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JPEGCam v1.0.11


Webcam library for capturing JPEG images and submitting to a server Copyright (c) 2008 - 2009 Joseph Huckaby Copyright (c) 2011 - 2012 Matt Clements Licensed under the GNU Lesser Public License


  • Original Version: Joseph Huckaby
  • Ongoing Support: Matt Clements
  • onAllow Functionality: Liyan Chang
  • Additional Changes: Richard Nicholls


JPEGCam is a simple, JavaScript and Flash library that allows you to enable your users to submit Webcam snapshots to your server in JPEG format. The Flash movie is variable-sized, and has no visible user interface controls. All commands sent to the movie are done so from JavaScript, so you can implement your own look & feel on your site, create your own buttons, and tell the Flash movie what to do from your own code.


  • JavaScript-enabled browser
  • Flash Player 9+


(For a working example, see "test.html" in the htdocs folder.)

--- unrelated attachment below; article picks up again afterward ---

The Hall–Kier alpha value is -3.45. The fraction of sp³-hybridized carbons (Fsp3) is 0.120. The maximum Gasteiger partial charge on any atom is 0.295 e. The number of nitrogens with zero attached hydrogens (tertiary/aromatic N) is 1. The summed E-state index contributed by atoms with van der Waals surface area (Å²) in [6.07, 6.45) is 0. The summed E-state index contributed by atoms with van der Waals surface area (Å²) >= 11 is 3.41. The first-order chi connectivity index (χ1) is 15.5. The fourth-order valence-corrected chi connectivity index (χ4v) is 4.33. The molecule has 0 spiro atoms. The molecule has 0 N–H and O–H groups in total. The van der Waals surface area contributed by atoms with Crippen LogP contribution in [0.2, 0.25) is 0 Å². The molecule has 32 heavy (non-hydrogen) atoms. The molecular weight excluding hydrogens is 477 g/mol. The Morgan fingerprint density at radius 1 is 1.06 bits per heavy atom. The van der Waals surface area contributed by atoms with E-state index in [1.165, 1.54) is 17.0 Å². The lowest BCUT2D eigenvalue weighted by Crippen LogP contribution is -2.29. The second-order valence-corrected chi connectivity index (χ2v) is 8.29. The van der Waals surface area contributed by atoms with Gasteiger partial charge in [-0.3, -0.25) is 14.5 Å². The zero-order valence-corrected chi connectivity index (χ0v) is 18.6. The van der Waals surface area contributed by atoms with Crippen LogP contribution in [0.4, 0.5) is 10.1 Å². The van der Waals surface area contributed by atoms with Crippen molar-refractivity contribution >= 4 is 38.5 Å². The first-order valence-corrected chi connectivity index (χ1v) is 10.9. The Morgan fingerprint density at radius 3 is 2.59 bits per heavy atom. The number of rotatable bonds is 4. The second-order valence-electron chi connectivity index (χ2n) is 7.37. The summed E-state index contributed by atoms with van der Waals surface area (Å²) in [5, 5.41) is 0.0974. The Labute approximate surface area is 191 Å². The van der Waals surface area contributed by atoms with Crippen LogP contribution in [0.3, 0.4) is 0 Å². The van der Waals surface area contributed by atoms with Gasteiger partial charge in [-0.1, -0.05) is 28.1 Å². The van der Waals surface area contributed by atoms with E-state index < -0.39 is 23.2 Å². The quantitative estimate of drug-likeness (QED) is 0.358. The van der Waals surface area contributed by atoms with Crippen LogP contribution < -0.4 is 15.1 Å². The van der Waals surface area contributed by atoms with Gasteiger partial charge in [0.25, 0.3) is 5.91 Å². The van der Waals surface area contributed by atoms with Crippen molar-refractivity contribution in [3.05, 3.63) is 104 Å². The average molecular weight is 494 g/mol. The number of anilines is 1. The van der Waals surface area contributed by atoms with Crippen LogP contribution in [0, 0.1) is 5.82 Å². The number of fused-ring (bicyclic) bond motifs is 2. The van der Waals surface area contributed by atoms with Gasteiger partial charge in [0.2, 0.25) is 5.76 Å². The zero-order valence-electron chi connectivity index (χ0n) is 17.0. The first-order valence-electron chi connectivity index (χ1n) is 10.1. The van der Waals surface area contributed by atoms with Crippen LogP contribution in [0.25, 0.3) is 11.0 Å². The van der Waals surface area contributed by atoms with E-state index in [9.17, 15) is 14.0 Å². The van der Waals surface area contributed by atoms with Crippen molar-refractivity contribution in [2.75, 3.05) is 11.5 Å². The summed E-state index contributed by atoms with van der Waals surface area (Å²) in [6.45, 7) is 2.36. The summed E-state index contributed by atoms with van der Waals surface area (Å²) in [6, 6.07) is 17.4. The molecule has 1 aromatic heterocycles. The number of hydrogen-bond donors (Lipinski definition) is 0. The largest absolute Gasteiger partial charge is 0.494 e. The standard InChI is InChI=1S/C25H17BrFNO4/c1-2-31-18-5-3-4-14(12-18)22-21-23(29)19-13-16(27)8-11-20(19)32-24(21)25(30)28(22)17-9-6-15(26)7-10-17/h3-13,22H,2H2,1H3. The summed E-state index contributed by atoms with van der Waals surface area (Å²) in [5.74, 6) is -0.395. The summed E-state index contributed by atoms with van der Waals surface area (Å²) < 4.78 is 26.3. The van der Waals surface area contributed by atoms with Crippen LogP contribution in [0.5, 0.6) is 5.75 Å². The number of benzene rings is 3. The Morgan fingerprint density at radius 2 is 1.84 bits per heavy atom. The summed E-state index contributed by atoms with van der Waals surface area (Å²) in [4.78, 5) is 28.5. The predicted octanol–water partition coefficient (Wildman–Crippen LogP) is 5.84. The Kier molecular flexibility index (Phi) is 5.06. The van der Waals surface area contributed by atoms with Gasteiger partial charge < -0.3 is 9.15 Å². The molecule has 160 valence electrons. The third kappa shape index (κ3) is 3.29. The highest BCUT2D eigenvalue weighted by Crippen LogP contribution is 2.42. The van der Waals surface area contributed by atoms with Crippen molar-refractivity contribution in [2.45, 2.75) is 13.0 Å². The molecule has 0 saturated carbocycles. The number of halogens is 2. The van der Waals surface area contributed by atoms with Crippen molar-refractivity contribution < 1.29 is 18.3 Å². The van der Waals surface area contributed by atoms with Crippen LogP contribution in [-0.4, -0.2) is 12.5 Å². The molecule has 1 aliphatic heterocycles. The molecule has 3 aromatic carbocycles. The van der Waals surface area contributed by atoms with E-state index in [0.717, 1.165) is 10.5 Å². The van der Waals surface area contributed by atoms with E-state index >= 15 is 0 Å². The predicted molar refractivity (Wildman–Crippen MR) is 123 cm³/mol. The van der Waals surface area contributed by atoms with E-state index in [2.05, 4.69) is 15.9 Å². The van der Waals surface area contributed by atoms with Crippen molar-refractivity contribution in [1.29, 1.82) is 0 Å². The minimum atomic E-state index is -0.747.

First, copy the following files to your web server:

  • webcam.js
  • webcam.swf
  • shutter.mp3

Next, edit your HTML and load the JavaScript library:

<script type="text/javascript" src="webcam.js"></script>

Configure a few settings (see API CALLS for complete list):

<script language="JavaScript">
	webcam.set_api_url( 'test.php' );
	webcam.set_quality( 90 ); // JPEG quality (1 - 100)
	webcam.set_shutter_sound( true ); // play shutter click sound

Load the movie into the page. If you want to load the movie immediately, simply use document.write() as shown below. If you are designing a DHTML application, you can call webcam.get_html(...) at any time to dynamically populate a DIV or other element after the page is finished loading.

<script language="JavaScript">
	document.write( webcam.get_html(320, 240) );

Add some controls for sending commands to the movie (see API CALLS):